Amid overcast skies and intermittent rain, a tornado touched down on New York’s High Line last week—well, an approximately 9-foot-tall, motorized foam sculpture of a tornado. Windy by Morocco-born artist Meriem Bennani made its debut and became the first of its kind in more ways than one: It’s the first public sculpture by Bennani and the inaugural piece co-commissioned and curated by High Line Art along with Audemars Piguet Contemporary, the art-commissioning arm of luxury Swiss watch company Audemars Piguet.
Bennani, who is currently based in New York, is most recognized for her prior work with large-scale video installations. In early 2020, she created 2 Lizards with Orian Barki, a series of short animated films. Recognized at the London Short Film Festival and MoMA’s The Contenders film festival, the series captured the oddities of the “new normal” in New York brought on by the pandemic. In the tongue-in-cheek videos, Dr. Anthony Fauci is a green reptile with glasses, lizards are mask-wearing city dwellers, and a mouse is a news anchor. For her latest work, Bennani has transitioned to working in 3D instead of 2D, though motion is still involved.
Although Windy was a step out of her comfort zone, the touch of absurd cartoonishness often seen in her animations still comes through.
“I really think of this sculpture… as a moving image and also an homage to my love for animation, because the sculpture moves so fast that you can’t separate every frame,” Bennani told AN. “You can’t see it for what it is, you just see the movement visually. And that’s the same as the process of animation. But the process of making it is completely different.”
The concept for Windy was conceived and developed in a way not unlike Bennani’s approach to animation. Bennani created everything in a 3D program, where neither gravity nor the complicated logistics of fabrication feasibility were of concern yet.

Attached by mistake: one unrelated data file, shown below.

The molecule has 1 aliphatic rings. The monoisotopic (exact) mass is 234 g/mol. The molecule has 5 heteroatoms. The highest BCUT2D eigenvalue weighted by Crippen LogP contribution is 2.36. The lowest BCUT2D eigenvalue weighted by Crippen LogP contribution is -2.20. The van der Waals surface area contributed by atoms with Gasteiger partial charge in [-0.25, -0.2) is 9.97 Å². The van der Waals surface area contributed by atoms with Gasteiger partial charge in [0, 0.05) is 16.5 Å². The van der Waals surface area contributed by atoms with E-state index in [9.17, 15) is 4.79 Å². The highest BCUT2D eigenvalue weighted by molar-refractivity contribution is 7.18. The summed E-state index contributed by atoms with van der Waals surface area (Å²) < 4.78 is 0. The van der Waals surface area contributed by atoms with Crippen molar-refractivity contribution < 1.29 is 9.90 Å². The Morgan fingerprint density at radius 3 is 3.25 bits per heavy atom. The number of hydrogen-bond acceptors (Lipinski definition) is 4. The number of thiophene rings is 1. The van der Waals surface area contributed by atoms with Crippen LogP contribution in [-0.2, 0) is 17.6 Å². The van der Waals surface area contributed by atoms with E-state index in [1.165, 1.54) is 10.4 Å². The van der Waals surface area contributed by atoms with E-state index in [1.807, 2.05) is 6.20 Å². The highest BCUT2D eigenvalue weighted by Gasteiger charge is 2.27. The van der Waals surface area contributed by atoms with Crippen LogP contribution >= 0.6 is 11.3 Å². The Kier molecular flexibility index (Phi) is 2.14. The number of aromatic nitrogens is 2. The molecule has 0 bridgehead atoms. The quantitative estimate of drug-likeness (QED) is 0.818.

“The work is a translation of what she does digitally into a physical form,” Audemars Piguet Contemporary curator Audrey Teichmann told AN.
Jordan Benke, production director with High Line Art, shared the sculpture’s inner workings with AN. The piece comprises approximately 200 stacked UV and waterproof foam discs which rotate at various speeds grouped in clusters around ten electric bike motors. These motors are powered via wired connections threaded through the fixed hollow steel support post.
The piece underwent three major iterative stages, Benke explained. For the first conceptual prototype, Benke experimented with a ceiling fan motor. Later iterations used electric bike motors with custom bearings to power the movement of the sculpture’s segments, formed by the foam disks. Bennani and the High Line team also tested different materials for the mobile disks, ultimately deciding on a lightweight UV-proof and waterproof foam This was a good specification, not only because the outdoor sculpture would be able to withstand the elements, but also because many passersby on opening day were overheard saying that the piece was tantalizingly tactile. The rounded foam pieces were cut based on dimensions from renderings developed by Bennani and were glued together in clusters, each powered by a single motor.
The final product was assembled in the High Line’s workshop before it was wheeled on a pallet to the 23rd Street entrance and lifted via elevator onto the elevated park, where finishing touches were made once the piece was installed.
Provided it survives this year’s hurricane season, Windy will be on view through May 2023.